My approach shot to the 15th hole at Mayakoba’s El Camaleón course has caught the greenside bunker. It is not my first time in the sand today. I have been struggling, and now I need to get up and down to help out my teammates—one of whom decides that now is an opportune time to offer a nugget of unsolicited advice. “You have to open up the face,” he says. “You’ve got a really closed grip.”
I heed his advice warily, rotating the club to what feels like an extreme open position. After swinging, I watch with satisfaction as the ball breaks free from the sand, lands on the green, spins, rolls, and leaves me a 6-foot putt for par (which I subsequently miss).
Anyone who plays golf has at some point received uninvited—and likely unwanted—swing tips from playing partners. However, my mini-lesson at Mayakoba has come courtesy of PGA Tour player J.J. Henry. The occasion is the Wednesday pro-am tournament during the Mayakoba Golf Classic, a PGA Tour event at the exclusive Mayakoba resort complex on Mexico’s Riviera Maya coast.
The pro-am at Mayakoba is one of several such tournaments at PGA Tour events across the United States, Canada, and, in this case, Mexico. (The Mayakoba Golf Classic is the only PGA Tour event in Mexico.) For the cost of an entry fee, amateurs can tee it up with top pros in these casual yet challenging competitions, which are held at acclaimed courses under true PGA tournament conditions. For those who love golf, a pro-am may be the best playing experience money can buy—and one that has no equivalent in other major sports.
“You have five hours of quality access to a star Tour player and the experience of being inside the ropes, playing in front of a gallery, and experiencing tournament course conditions,” says Michael Patrick Shiels, a Michigan-based radio host and sportswriter who has played in several pro-ams. “It’s a fantasy for golfers.”
The Mayakoba Golf Classic is the sixth PGA Tour pro-am I have played in, with partners ranging from successful journeymen like Henry to Australians Stuart Appleby and 2006 U.S. Open champion Geoff Ogilvy. Each experience has been instructive—and humbling. The first axiom of pro-ams is that no matter whom you play your first tournament with—the top player in the world or the 200th best—he will be, by far, the best golfer you have ever been partnered with. For years “These Guys Are Good” was the promotional slogan for the PGA Tour. But they are not just good, they are great—playing at a level impossible for the most avid fan to appreciate on TV. Even watching pros in person does not do them justice. To understand what it takes to be a Tour pro, you have to play 18 holes with one.
Almost every regular PGA Tour event offers a pro-am tournament. (The four Majors do not have pro-ams.) In general, the highest-profile tournaments, such as the Waste Management Phoenix Open in Arizona, have the highest-profile pro-ams. The most famous of all is the celebrity-studded AT&T Pebble Beach National Pro-Am, but this multiday event is open only to its chief sponsors and invited guests.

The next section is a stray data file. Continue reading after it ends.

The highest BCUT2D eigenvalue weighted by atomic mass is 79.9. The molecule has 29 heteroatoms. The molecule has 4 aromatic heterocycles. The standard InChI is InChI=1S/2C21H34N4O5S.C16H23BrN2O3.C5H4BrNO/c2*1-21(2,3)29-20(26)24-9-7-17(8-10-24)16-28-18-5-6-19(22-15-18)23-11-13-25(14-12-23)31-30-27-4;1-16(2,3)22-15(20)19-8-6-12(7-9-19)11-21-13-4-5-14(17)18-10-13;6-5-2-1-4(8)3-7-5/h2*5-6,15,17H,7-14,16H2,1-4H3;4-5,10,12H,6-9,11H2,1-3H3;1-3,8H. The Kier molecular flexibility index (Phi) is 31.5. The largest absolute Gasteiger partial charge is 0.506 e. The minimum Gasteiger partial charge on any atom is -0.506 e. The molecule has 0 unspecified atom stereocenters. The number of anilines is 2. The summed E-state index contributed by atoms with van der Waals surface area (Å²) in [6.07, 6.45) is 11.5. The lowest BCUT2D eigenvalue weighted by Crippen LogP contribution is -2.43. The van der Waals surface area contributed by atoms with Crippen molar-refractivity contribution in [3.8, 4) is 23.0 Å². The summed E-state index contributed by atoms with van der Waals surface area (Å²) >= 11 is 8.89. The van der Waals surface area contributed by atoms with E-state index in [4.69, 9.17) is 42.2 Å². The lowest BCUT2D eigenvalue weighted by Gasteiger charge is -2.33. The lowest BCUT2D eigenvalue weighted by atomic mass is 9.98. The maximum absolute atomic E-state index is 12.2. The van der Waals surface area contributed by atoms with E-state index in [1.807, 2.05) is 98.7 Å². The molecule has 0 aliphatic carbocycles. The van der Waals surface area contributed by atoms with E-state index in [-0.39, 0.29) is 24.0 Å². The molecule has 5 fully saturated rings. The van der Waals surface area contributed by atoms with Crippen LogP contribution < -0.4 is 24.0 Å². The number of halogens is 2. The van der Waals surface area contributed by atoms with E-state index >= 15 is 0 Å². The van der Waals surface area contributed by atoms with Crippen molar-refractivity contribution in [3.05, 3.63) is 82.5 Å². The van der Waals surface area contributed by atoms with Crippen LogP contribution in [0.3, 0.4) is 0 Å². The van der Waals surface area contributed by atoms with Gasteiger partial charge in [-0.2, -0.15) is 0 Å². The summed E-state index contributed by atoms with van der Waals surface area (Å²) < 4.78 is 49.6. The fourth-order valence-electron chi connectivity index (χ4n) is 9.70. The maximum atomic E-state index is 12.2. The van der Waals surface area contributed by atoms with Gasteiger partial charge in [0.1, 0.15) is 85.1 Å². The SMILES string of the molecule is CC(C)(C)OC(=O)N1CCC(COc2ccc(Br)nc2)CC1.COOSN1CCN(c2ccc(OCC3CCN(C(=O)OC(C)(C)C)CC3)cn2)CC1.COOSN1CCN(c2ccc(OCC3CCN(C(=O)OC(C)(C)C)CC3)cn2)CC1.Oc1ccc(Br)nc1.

Most pro-am events draw amateurs from the local community, though a few, such as the Mayakoba Golf Classic, attract vacationers because of their resort settings. The Mayakoba tournament is held on one of Mexico’s best courses: the Greg Norman–designed El Camaleón. (Norman also hosts the tournament.) The Fairmont Mayakoba is the tournament’s official hotel, but the beach-and-jungle Mayakoba resort complex also includes Rosewood and Banyan Tree properties. It is not uncommon for the pros to bring their families to this tournament, and they can often be seen going to the beach between rounds. Perhaps as a result, the four-year-old tournament has been growing in popularity on the Tour and is now attracting a field that this year included Major champions John Daly, Todd Hamilton, and Mark Calcavecchia.
When I first met my pro at the Mayakoba tournament, he was quick to shake my hand. “You got the right guy today,” said Henry. “I’m all about having fun.”
He was right. Henry may not be a household name, but he is a terrific partner, offering advice, swing tips, humor, yardage, and putt reads from the first tee to the last. And when he hits his driver, the ball screams like a jet taking off. While we are playing, he does not hit anything that could be described as a bad shot the entire round, which is especially impressive considering he devotes much of his energy to conversing and making sure his amateurs are having fun.
“I’ve been on Tour for 10 years, and I just love the pro-am,” says Henry. “We get an extra practice round, and that’s important, but also, the people I meet are always interesting, a who’s who of the community.”
Then, as if on cue, I learn that my cart mate is Fernando Ysita, president of the Mexican Golf Federation, the nation’s governing body for the sport. Golf superstar Greg Norman once told me that he used his pro-ams to increase his business acumen, interrogating such playing partners as former GE CEO Jack Welch.